Kolkata sex workers children have mostly become school dropouts at an early age, owing to family background besides lack of financial support.
Till the primary classes, queries from peers on family are limited but as the children grow up, they become more curious to ask questions related to family background, residence and profession of parents. This causes humiliation of the sex worker's children. Friends often start shunning them or insulting them, once they learn the truth.
Tanzia Khatun, a school drop out, said that she started hating her school when some boys in her class started insulting her once they came to the know her background. Even the teacher started behaving in an indifferent manner.
"Those who didn't know about my background too came to know and started taunting me when I left for home. I returned home crying. I took my mom to school. When the teacher was informed he assured my mom that matter will be solved in school. But after my mom left, he didn't say anything to the boys but insulted me and said it was entirely my fault. After that I started hating school." said Tanzia Khatun.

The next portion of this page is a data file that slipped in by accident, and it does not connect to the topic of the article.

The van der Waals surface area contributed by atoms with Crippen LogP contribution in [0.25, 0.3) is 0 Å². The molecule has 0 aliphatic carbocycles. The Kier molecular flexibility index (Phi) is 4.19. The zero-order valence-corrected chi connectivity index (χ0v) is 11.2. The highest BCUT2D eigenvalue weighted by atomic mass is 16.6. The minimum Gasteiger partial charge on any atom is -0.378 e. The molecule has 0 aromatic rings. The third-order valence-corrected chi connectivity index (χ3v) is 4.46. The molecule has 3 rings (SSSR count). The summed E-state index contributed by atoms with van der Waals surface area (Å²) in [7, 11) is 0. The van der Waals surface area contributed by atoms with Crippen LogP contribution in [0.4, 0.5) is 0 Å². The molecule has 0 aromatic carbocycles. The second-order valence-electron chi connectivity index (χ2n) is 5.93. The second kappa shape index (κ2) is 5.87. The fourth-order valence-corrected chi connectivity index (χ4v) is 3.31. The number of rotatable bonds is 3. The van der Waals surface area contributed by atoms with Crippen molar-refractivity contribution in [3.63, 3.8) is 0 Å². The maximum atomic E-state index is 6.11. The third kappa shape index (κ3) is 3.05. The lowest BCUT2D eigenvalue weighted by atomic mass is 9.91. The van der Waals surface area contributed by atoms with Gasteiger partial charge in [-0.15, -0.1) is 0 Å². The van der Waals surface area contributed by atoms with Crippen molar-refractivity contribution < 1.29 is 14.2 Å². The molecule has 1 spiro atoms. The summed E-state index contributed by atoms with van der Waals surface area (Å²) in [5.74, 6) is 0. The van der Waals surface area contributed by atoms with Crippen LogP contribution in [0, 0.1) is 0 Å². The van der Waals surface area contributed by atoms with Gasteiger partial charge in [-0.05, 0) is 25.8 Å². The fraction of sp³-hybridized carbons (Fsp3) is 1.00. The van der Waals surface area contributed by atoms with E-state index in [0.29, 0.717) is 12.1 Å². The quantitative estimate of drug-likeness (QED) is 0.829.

Sonagachi, a bustling red light area in the city, is home to around 15,000 sex workers. It is estimated that in West Bengal alone, there are about 70,000 sex workers.
According to a study commissioned by the Women and Child and Social Welfare Department, Government of West Bengal and UNICEF, and conducted by the Kolkata based Jayaprakash Institute of Social Change (JPISC), the high school dropout rate of sex workers' children was also due to the inability of their aging mothers to fund their education.
"Dropout rate is very high in the 5 to 7 age group more specifically among the girls. We have observed that the children whose mothers are little aged, their dropout rate is higher because the age of the sex workers has an inverse relationship with the income of the mother. Higher the age, lower is the income." said Professor Joydev Mazumdar, Director, JPISC.
The study surveyed 1200 families and found that of the 2003 children, 471 never attended school, 384 stopped going to school in the pre-primary stage, 758 stopped going to school after the primary level, 377 completed secondary levels while only 13 managed to continue till the higher secondary level.
The study found that all sex workers were keen to provide education to their children and almost all enrolled their children in school. 70 percent of the sex workers' children are admitted to schools by the mothers themselves while about 27 percent were helped by non-profit organizations to join schools.
Although prostitution is illegal in India, it is a thriving underground industry. Voluntary groups estimate that there are about two million women sex workers in the country.